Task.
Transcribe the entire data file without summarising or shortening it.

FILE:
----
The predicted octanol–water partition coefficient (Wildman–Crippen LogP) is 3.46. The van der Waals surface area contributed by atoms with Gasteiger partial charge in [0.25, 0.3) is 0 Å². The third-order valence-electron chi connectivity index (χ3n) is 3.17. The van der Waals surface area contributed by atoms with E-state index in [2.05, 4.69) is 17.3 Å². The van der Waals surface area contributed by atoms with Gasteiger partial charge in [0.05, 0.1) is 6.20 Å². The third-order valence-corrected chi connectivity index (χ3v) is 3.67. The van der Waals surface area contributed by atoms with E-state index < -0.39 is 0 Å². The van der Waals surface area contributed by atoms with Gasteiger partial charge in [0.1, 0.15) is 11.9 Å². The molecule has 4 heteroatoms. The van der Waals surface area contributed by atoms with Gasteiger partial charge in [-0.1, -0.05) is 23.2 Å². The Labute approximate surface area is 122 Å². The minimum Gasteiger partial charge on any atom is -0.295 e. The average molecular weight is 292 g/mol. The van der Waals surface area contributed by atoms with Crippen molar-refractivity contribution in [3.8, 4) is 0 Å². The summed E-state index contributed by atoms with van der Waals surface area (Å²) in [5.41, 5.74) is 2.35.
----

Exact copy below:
The predicted octanol–water partition coefficient (Wildman–Crippen LogP) is 3.46. The van der Waals surface area contributed by atoms with Gasteiger partial charge in [0.25, 0.3) is 0 Å². The third-order valence-electron chi connectivity index (χ3n) is 3.17. The van der Waals surface area contributed by atoms with E-state index in [2.05, 4.69) is 17.3 Å². The van der Waals surface area contributed by atoms with Gasteiger partial charge in [0.05, 0.1) is 6.20 Å². The third-order valence-corrected chi connectivity index (χ3v) is 3.67. The van der Waals surface area contributed by atoms with E-state index < -0.39 is 0 Å². The van der Waals surface area contributed by atoms with Gasteiger partial charge in [0.1, 0.15) is 11.9 Å². The molecule has 4 heteroatoms. The van der Waals surface area contributed by atoms with Gasteiger partial charge in [-0.1, -0.05) is 23.2 Å². The Labute approximate surface area is 122 Å². The minimum Gasteiger partial charge on any atom is -0.295 e. The average molecular weight is 292 g/mol. The van der Waals surface area contributed by atoms with Crippen molar-refractivity contribution in [3.8, 4) is 0 Å². The summed E-state index contributed by atoms with van der Waals surface area (Å²) in [5.41, 5.74) is 2.35.